Partly, this bloat is the result of technical debt incurred early on: easy data science wins and ad hoc investigations that struck pay dirt and were put into production with little thought given to long-term maintainability. Partly, too, this what Rogati might call data illiteracy: the misunderstanding by an organization of the role its data plays; that is, the use of data as an add-on, and not as a fundamental part of business processes.[4]

All of this discussion brings us back to asking the wrong questions because of the hype-of-the-month. “How do we incorporate AI into our business processes?” is not the right question for all but a handful of organizations to ask. “How do we build our processes to incorporate data?” is probably a better one.

The need to think of data as a strategic business plan extends to IT. Samson Hu describes why this is important in “Building Analytics at 500px.” When he initially joined photo-sharing/stock-photography startup 500px, all relevant data was split between user-activity log information residing in Splunk and photo- and user-state data living in MySQL.[5] Due to this arrangement, an analyst had to write custom code to pull any data—and Hu was the only analyst at the company. The solution Hu eventually engineered was a SQL data warehouse housed on Amazon Redshift, with a front end that enabled Hu’s colleagues at 500px to pull data on their own.

You’re Going to Need a Data Warehouse … Eventually

Chang related, in his account of his career’s growing pains, that there is a direct correlation between the maturity of an organization’s data infrastructure and the insights that data scientists can draw from that data.[6] Part of this maturity is having a central location where different kinds of data (such as log, sensor, or database data) can be housed after being extracted, transformed, and loaded into forms that can be used by analysts or ML code.

Remember that ultimately a data warehouse is less about the size of the data stored within (although data warehouses can grow quite large), and more about the purpose of that data. A data warehouse is ultimately just a database that differs from your other production databases in that you want to hide complexity (hence the need to extract and transform data before putting it in there). It is also a denormalized database because read performance is much more important than write performance.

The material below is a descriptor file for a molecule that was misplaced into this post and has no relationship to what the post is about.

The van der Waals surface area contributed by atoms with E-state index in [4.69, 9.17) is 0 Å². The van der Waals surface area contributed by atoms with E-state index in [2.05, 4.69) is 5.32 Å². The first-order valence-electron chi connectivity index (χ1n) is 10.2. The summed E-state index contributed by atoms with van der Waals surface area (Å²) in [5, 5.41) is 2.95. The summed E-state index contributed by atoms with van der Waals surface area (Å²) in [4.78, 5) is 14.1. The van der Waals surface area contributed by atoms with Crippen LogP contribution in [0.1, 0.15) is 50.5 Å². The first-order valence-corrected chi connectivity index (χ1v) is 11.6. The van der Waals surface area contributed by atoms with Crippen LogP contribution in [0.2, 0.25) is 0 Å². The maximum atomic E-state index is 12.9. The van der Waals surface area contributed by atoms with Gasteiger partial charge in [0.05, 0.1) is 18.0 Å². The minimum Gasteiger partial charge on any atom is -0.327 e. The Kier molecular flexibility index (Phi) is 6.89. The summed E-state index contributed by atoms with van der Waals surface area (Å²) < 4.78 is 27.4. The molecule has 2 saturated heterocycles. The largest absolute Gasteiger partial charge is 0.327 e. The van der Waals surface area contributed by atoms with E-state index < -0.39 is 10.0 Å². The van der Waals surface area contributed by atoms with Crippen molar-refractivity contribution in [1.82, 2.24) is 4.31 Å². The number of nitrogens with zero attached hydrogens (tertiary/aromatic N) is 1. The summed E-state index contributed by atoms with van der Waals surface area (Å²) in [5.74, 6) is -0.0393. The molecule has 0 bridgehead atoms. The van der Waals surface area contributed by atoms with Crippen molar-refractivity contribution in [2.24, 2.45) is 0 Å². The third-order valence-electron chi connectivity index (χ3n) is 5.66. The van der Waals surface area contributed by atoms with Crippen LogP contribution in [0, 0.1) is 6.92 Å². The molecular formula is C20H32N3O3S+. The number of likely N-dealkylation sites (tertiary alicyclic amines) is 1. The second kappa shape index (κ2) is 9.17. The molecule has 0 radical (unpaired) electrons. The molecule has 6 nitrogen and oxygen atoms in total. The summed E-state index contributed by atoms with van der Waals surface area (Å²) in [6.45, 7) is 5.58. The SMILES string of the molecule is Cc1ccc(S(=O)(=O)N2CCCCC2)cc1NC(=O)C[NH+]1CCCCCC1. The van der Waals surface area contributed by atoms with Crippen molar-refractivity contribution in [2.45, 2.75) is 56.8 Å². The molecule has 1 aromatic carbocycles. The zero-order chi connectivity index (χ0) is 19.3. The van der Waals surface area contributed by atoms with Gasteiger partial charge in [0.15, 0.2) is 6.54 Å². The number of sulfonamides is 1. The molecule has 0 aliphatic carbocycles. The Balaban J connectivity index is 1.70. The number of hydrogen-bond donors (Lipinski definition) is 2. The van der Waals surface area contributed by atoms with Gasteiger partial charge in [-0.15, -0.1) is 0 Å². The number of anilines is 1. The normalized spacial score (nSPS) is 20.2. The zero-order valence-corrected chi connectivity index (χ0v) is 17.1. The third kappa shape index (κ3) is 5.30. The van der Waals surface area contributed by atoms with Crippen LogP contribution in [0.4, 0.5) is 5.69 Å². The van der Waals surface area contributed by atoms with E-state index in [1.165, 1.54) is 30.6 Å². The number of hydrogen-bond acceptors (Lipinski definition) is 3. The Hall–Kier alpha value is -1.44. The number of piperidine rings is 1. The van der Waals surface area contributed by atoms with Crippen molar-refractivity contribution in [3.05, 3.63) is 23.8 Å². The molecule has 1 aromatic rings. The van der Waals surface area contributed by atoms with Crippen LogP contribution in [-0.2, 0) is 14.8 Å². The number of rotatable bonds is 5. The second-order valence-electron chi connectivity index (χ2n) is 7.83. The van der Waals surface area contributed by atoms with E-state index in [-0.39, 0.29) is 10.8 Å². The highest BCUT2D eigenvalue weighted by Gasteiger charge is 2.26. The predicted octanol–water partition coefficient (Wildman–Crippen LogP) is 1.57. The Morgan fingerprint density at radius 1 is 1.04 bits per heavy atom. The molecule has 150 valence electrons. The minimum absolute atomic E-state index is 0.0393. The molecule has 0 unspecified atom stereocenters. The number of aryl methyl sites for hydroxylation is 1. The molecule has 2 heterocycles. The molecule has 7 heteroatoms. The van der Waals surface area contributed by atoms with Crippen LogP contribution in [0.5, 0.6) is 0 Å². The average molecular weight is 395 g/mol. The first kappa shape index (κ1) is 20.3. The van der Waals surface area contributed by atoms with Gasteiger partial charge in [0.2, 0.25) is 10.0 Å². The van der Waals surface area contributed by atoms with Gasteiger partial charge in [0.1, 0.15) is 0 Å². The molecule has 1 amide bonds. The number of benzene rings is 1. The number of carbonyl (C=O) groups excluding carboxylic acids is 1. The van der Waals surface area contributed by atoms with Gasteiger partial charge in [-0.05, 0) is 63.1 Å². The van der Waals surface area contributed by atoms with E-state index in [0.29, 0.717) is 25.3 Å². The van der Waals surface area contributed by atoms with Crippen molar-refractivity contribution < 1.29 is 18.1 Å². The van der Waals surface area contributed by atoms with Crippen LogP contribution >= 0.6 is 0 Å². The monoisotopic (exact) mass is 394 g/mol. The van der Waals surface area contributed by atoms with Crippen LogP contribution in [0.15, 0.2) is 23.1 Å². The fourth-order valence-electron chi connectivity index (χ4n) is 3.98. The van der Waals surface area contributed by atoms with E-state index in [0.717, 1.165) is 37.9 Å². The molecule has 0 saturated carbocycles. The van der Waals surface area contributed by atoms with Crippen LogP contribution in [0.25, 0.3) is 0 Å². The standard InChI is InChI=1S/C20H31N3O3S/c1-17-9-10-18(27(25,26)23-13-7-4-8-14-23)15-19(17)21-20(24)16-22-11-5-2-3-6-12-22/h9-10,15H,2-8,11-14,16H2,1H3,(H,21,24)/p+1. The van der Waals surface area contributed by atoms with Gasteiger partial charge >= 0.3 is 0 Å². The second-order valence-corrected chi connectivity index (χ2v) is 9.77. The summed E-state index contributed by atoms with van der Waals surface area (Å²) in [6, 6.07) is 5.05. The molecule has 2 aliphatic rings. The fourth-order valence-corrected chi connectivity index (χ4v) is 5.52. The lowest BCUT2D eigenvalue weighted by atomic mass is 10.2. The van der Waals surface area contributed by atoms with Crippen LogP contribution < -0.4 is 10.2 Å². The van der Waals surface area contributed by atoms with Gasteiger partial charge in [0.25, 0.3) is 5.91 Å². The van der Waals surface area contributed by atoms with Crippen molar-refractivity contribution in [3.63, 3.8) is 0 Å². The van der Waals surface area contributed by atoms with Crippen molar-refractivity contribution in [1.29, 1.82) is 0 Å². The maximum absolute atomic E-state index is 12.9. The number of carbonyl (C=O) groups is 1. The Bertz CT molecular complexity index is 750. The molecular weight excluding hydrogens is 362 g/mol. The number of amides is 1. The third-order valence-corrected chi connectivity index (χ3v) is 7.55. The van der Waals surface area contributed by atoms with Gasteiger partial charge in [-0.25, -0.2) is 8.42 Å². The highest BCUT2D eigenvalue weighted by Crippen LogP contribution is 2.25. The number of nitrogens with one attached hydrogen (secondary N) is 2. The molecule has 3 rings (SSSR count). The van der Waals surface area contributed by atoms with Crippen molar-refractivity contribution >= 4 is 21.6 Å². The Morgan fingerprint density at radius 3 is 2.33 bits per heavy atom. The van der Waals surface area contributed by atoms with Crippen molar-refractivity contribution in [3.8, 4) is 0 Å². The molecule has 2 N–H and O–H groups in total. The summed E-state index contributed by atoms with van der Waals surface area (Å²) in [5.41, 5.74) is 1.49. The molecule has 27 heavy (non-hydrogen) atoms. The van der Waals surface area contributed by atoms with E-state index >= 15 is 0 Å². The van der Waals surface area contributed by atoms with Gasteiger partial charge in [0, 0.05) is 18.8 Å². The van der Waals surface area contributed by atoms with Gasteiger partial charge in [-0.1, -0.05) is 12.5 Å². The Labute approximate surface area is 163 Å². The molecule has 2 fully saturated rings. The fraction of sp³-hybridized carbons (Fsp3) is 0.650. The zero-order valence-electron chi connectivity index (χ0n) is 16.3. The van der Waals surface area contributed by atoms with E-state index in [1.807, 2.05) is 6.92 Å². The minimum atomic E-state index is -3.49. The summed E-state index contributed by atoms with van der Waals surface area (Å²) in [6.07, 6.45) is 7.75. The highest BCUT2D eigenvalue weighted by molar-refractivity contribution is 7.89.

A lot of the technical debt that can creep into ML and AI-driven analytics initiatives stems from trying to race to the end. But the journey to advanced analytics, like any other bit of IT engineering, is an incremental strategy that requires solid processes and best practices built into each step. Any size organization can start down this path, because every organization can—and ultimately must—keep practicing good fundamentals to arrive at better analytics.

For more tips, read our data analytics blog posts. You can also follow Prowess on our blog, Twitter, and LinkedIn.

[1] Rogati, Monica. “The AI Hierarchy of Needs.” Hackernoon. August 2017. https://hackernoon.com/the-ai-hierarchy-of-needs-18f111fcc007.

[2] Jimmy Lin and Dmitriy Ryaboy. “Scaling Big Data Mining Infrastructure: The Twitter Experience.” SIGKDD

Explorations. 2013. www.datascienceassn.org/sites/default/files/Scaling%20Big%20Data%20Mining%20Infrastructure%20-%20The%20Twitter%20Experience.pdf.

[3] Sculley et al. “Hidden Technical Debt in Machine Learning Systems.” Proceedings of the 28th Neural Information Processing Systems conference. https://papers.nips.cc/paper/5656-hidden-technical-debt-in-machine-learning-systems.pdf.

[4] Rogati, Monica. “Data Literacy, Product Design and the Many-Faced God.” October 2016. https://artplusmarketing.com/data-literacy-product-design-and-the-many-faced-god-cf8339e035a.

[5] Hu, Samson. “Building Analytics at 500px.” June 2015. https://medium.com/@samson_hu/building-analytics-at-500px-92e9a7005c83.

[6] Chang, Robert. “A Beginner’s Guide to Data Engineering—Part 1.” January 2018. https://medium.com/@rchang/a-beginners-guide-to-data-engineering-part-i-4227c5c457d7.